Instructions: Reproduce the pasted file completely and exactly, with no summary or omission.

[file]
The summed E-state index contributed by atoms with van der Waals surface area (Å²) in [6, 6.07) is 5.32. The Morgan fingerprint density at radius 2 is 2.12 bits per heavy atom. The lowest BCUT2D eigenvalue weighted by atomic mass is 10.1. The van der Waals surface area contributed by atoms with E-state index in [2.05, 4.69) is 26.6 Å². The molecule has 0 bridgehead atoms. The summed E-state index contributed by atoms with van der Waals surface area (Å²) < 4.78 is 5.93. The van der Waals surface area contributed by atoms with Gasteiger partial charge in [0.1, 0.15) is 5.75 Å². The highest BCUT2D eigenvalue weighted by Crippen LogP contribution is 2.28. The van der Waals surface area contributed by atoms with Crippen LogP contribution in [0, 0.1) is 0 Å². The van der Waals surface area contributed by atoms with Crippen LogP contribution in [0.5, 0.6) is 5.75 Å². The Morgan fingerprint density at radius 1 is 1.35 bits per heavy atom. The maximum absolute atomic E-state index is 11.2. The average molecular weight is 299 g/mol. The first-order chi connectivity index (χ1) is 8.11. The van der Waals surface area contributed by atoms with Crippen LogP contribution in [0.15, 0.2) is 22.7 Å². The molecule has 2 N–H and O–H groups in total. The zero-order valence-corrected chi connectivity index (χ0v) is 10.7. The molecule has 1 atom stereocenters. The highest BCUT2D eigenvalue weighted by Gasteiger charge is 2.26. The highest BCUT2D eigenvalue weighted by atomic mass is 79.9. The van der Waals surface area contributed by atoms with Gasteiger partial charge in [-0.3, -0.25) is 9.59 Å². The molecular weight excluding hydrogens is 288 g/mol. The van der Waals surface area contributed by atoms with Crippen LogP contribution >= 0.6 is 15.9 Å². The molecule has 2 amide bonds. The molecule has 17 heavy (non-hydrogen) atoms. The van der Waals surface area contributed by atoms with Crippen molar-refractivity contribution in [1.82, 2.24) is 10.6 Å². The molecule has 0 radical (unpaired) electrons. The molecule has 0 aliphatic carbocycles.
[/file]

The summed E-state index contributed by atoms with van der Waals surface area (Å²) in [6, 6.07) is 5.32. The Morgan fingerprint density at radius 2 is 2.12 bits per heavy atom. The lowest BCUT2D eigenvalue weighted by atomic mass is 10.1. The van der Waals surface area contributed by atoms with E-state index in [2.05, 4.69) is 26.6 Å². The molecule has 0 bridgehead atoms. The summed E-state index contributed by atoms with van der Waals surface area (Å²) < 4.78 is 5.93. The van der Waals surface area contributed by atoms with Gasteiger partial charge in [0.1, 0.15) is 5.75 Å². The highest BCUT2D eigenvalue weighted by Crippen LogP contribution is 2.28. The van der Waals surface area contributed by atoms with Crippen LogP contribution in [0, 0.1) is 0 Å². The van der Waals surface area contributed by atoms with Crippen LogP contribution in [0.5, 0.6) is 5.75 Å². The Morgan fingerprint density at radius 1 is 1.35 bits per heavy atom. The maximum absolute atomic E-state index is 11.2. The average molecular weight is 299 g/mol. The first-order chi connectivity index (χ1) is 8.11. The van der Waals surface area contributed by atoms with Crippen LogP contribution in [0.15, 0.2) is 22.7 Å². The molecule has 2 N–H and O–H groups in total. The zero-order valence-corrected chi connectivity index (χ0v) is 10.7. The molecule has 1 atom stereocenters. The highest BCUT2D eigenvalue weighted by Gasteiger charge is 2.26. The highest BCUT2D eigenvalue weighted by atomic mass is 79.9. The van der Waals surface area contributed by atoms with Gasteiger partial charge in [-0.3, -0.25) is 9.59 Å². The molecular weight excluding hydrogens is 288 g/mol. The van der Waals surface area contributed by atoms with Crippen LogP contribution >= 0.6 is 15.9 Å². The molecule has 2 amide bonds. The molecule has 17 heavy (non-hydrogen) atoms. The van der Waals surface area contributed by atoms with Crippen molar-refractivity contribution in [1.82, 2.24) is 10.6 Å². The molecule has 0 radical (unpaired) electrons. The molecule has 0 aliphatic carbocycles.